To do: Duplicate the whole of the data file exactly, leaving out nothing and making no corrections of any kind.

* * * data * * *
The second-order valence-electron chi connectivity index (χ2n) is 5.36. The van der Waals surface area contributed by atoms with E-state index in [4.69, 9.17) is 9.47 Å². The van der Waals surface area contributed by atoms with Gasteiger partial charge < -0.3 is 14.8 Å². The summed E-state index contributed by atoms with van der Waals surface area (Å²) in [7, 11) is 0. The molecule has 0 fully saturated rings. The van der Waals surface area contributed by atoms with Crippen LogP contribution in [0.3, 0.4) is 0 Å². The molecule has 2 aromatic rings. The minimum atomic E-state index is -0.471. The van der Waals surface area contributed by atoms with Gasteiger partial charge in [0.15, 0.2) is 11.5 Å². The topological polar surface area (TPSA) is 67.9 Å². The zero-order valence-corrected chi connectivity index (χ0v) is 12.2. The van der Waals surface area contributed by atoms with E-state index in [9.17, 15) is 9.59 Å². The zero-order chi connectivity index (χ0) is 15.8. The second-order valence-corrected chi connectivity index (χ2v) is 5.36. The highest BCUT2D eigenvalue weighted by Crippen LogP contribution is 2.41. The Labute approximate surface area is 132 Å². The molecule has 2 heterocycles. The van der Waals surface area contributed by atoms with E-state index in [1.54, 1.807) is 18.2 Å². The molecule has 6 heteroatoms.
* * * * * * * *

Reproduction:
The second-order valence-electron chi connectivity index (χ2n) is 5.36. The van der Waals surface area contributed by atoms with E-state index in [4.69, 9.17) is 9.47 Å². The van der Waals surface area contributed by atoms with Gasteiger partial charge < -0.3 is 14.8 Å². The summed E-state index contributed by atoms with van der Waals surface area (Å²) in [7, 11) is 0. The molecule has 0 fully saturated rings. The van der Waals surface area contributed by atoms with Crippen LogP contribution in [0.3, 0.4) is 0 Å². The molecule has 2 aromatic rings. The minimum atomic E-state index is -0.471. The van der Waals surface area contributed by atoms with Gasteiger partial charge in [0.15, 0.2) is 11.5 Å². The topological polar surface area (TPSA) is 67.9 Å². The zero-order valence-corrected chi connectivity index (χ0v) is 12.2. The van der Waals surface area contributed by atoms with E-state index in [9.17, 15) is 9.59 Å². The zero-order chi connectivity index (χ0) is 15.8. The second-order valence-corrected chi connectivity index (χ2v) is 5.36. The highest BCUT2D eigenvalue weighted by Crippen LogP contribution is 2.41. The Labute approximate surface area is 132 Å². The molecule has 2 heterocycles. The van der Waals surface area contributed by atoms with E-state index in [1.54, 1.807) is 18.2 Å². The molecule has 6 heteroatoms.